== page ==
Government Reports

The Latest RMHIDTA Report Out of Colorado: The Impact of Marijuana Legalization 2021

Executive Summary

Full Report

State Statistics on Marijuana Use in Different Age Ranges

We now have the latest comparison chart of marijuana use in America. This is one of the most useful tools I have for showing the consequences of drug legalization.

The chart lists past-month marijuana use in three age categories. States with the highest use are at the top. You will quickly see that legalized states represent the highest marijuana use in the nation.

Although the rate of teenage use is extremely troubling, we can’t forget who is represented by the 18-25 year old group – TEENAGERS, COLLEGE STUDENTS, PEOPLE STARTING CAREERS, AND YOUNG MARRIED PEOPLE (OFTEN WITH SMALL CHILDREN).

In states ranking in the top 20, one quarter to one-third of these young adults are using pot. Their decisions will have long-lasting consequences for their education, employment, marriages, children, grandchildren, and society. 

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U.S. HHS and Surgeon General Hold Press Conference to Warn about Cannabis Dangers

National Institute of Health Offers Extensive Information about Marijuana

The U.S. Government does warn about the risks and harms of cannabis use. See the Contents sidebar on the below article for many articles aimed at public awareness of the dangers of drug use and abuse.

Is there a link between marijuana use and psychiatric disorders? | National Institute on Drug Abuse

Several studies have linked marijuana use to increased risk for psychiatric disorders, including psychosis (schizophrenia), depression, anxiety, and substance use disorders, but whether and to what extent it actually causes these conditions is not always easy to determine.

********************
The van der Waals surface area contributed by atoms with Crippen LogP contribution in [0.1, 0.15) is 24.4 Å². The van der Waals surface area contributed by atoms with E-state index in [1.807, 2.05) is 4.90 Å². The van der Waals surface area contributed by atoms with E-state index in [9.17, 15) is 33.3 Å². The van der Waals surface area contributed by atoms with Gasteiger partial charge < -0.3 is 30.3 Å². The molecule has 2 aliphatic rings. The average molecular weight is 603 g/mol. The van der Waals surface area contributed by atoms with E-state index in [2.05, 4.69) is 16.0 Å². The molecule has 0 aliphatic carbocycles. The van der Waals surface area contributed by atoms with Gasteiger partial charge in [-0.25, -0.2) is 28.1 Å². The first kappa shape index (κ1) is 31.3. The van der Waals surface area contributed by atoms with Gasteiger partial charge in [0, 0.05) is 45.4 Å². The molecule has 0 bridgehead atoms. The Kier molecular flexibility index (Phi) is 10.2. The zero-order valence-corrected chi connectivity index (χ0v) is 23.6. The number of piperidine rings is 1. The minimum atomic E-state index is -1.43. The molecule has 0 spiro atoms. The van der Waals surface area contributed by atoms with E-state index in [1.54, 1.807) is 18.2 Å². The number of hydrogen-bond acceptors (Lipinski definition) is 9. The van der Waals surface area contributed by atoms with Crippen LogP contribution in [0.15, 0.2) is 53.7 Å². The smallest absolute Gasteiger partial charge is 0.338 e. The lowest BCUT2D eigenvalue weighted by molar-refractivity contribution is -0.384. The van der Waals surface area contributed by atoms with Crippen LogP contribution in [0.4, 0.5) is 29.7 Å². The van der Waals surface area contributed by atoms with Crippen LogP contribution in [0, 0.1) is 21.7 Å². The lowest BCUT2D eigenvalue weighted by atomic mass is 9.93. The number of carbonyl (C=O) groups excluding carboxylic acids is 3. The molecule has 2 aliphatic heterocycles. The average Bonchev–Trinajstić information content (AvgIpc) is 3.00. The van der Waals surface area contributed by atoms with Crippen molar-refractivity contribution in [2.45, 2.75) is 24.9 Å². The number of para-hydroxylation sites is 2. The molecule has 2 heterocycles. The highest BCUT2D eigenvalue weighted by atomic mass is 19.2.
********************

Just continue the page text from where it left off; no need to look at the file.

CDC Report on Marijuana Health Effects

Marijuana Mental Health Effects

U.S. Health and Human Services Warns about Mental Health Hazards of Marijuana

Warnings from US Health and Human Services About Marijuana and Mental Illness

Canada Position Paper on Cannabis

Read Position Paper

Midwest HIDTA Report – March 2019

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California Cannabis Control Board Report

KCRA 3 New (NBC) reported at 0600 this morning that the Bureau of Cannabis control was falling far short of its expectations.  No surprise.  We list below three paragraphs worthy of note, particularly the one pertaining to income.  It would be interesting to know how much the program has actually costs California economically, not to mention the human and environmental carnage.

Other states and local governments that believe cannabis is a financial windfall should take note.  

Three Key Findings in Report:

– Even with a thriving illegal market in California, only 15 enforcement unit staff positions have been filled, though 68 were authorized. “The bureau’s ability to process complaints, perform inspections and investigations and review … testing laboratories is severely impacted,” auditors wrote.

– The three agencies that regulate marijuana need to do a better job communicating. “Enforcement unit staff stated a central contact from the other licensing authorities has not been established,” the report found.

– There’s a cash shortage. The primary source of revenue for the agency is from application and license fees. About $200 million was expected to come in through June 30, 2019, but the bureau has collected only $2 million as of January 2019.

Read full report:

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